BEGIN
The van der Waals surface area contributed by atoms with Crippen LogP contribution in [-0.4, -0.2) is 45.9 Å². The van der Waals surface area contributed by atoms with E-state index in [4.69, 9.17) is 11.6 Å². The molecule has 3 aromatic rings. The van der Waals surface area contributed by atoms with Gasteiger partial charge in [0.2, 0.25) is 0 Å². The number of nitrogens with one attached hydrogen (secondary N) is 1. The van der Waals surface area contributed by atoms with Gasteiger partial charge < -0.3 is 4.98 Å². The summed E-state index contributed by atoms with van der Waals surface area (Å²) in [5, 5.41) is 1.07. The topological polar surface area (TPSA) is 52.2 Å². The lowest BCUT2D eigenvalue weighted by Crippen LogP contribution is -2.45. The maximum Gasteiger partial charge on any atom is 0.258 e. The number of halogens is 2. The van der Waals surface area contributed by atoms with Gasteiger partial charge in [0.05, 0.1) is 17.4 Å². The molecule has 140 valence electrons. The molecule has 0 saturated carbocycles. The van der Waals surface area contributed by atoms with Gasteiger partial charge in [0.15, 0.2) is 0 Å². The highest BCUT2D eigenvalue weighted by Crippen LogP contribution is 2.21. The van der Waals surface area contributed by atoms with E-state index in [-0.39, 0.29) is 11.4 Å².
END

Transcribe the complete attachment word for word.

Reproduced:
The van der Waals surface area contributed by atoms with Crippen LogP contribution in [-0.4, -0.2) is 45.9 Å². The van der Waals surface area contributed by atoms with E-state index in [4.69, 9.17) is 11.6 Å². The molecule has 3 aromatic rings. The van der Waals surface area contributed by atoms with Gasteiger partial charge in [0.2, 0.25) is 0 Å². The number of nitrogens with one attached hydrogen (secondary N) is 1. The van der Waals surface area contributed by atoms with Gasteiger partial charge < -0.3 is 4.98 Å². The summed E-state index contributed by atoms with van der Waals surface area (Å²) in [5, 5.41) is 1.07. The topological polar surface area (TPSA) is 52.2 Å². The lowest BCUT2D eigenvalue weighted by Crippen LogP contribution is -2.45. The maximum Gasteiger partial charge on any atom is 0.258 e. The number of halogens is 2. The van der Waals surface area contributed by atoms with Gasteiger partial charge in [0.05, 0.1) is 17.4 Å². The molecule has 140 valence electrons. The molecule has 0 saturated carbocycles. The van der Waals surface area contributed by atoms with Gasteiger partial charge in [0.15, 0.2) is 0 Å². The highest BCUT2D eigenvalue weighted by Crippen LogP contribution is 2.21. The van der Waals surface area contributed by atoms with E-state index in [-0.39, 0.29) is 11.4 Å².